Madhulika Liddle's Reviews > The Day of the Triffids

The Day of the Triffids by John Wyndham
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The start of John Wyndham’s The Day of the Triffids is suspense at its best: a man wakes up in a hospital bed, aware that his eyes—bandaged for the past week—are going to be un-bandaged today.

Ironical, then, that when the protagonist, an English biologist named Bill Masen, finally does get rid of the bandages (a task he’s forced to accomplish himself), it’s to find that he may be the only human being for miles around who can see. A spectacular meteor shower the previous night, one which was eagerly watched by millions, has had a catastrophic effect: everybody who saw it has gone blind, overnight. To make matters worse, triffids—odd, ‘walking’ carnivorous plants originally from Russia but now cultivated all over Britain for a valuable oil derived from them—have suddenly started breaking out of their fences and gone on a rampage, killing people who are already helpless and blind.

This double disaster is the set-up for Masen’s attempts to find a place for himself in a suddenly frightening world. With the help of a few others, whom he gradually comes in contact with—especially a pretty writer called Josella Playton, who’d once written something called Sex is my Adventure—he sets about trying to understand the new rules, or lack of rules, for life.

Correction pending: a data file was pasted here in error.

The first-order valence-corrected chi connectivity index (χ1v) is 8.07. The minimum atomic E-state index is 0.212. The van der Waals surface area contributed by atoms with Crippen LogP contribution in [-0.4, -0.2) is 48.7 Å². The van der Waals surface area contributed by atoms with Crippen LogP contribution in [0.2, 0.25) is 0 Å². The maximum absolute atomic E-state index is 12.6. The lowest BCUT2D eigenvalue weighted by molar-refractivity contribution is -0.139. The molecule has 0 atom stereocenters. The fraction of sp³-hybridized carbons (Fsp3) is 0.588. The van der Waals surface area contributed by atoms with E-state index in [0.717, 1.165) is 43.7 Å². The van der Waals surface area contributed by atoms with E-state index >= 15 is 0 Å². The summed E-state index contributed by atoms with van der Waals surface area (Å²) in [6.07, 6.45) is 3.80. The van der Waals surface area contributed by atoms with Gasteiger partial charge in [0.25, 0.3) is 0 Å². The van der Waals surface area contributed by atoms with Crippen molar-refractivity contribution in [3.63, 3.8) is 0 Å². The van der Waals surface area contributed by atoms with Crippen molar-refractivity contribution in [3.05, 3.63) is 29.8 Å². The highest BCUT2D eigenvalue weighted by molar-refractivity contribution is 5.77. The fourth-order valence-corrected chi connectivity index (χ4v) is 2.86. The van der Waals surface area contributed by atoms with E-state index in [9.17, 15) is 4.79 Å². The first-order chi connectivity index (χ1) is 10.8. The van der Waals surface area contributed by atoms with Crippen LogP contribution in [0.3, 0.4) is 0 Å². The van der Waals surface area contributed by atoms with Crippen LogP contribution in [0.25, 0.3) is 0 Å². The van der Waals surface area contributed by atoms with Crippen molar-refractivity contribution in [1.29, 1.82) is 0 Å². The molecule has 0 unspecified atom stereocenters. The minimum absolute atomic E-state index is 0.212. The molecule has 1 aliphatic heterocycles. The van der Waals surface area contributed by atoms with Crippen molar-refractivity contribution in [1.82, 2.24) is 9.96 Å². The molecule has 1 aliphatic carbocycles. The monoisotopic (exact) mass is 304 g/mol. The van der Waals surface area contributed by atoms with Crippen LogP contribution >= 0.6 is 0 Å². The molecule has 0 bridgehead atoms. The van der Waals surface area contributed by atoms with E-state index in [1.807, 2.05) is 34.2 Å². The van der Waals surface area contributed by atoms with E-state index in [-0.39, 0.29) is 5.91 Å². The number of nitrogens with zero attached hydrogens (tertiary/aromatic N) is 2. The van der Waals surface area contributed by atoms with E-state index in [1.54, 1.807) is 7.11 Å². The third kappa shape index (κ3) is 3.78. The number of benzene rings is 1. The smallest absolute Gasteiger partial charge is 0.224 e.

I thought The Day of the Triffids ironically titled, because the triffids are, all said and done, just one part of the problem. Wyndham’s book is more than a mere ‘monster plant’ story: it’s an interesting, thought-provoking (and disturbing) tale of how terribly fragile human ‘civilization’ can be.

What would happen if most of the people who keep modern society functioning—government, police, armed forces, media—were to suddenly become incapable of doing so? What if agriculture, electricity, roads, houses, fuel, even everyday amenities like modern plumbing and sewage systems, were to go kaput because those who maintained them could no longer do so? What if the burden of keeping alive thousands of suddenly-disabled fellow humans fell on just a few able-bodied people? That too strangers? What would be the impact on lives, on ethics, on human relationships? To what point in civilization would society slip back and have to begin rebuilding?

Plus, the ethics of science, commerce, politics—and how they’re linked. The triffids, as Masen (who is the narrator) mentions in the beginning of the book, aren’t really anything new. They’ve been around for a long while, growing in gardens, parks, and jungles, even cultivated across the world for their oil. But what happens when science can no longer control something (a foreshadowing of Monsanto, here?) it once harnessed?

The book has a couple of problems. I did not find the Masen-Josella romance convincing, for example. The fact, too, that triffids are mentioned (before the ‘Day of the Triffids’) as being actually predatory and often killing people in tropical countries makes me wonder how anybody—even in temperate climates—could have been complacent enough to grow them in gardens.

Despite that, though, a book I’d recommend. Not for the idea about man-eating plants, but because of the interesting questions Wyndham throws up about human society.
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June 19, 2015 – Shelved
June 19, 2015 – Finished Reading

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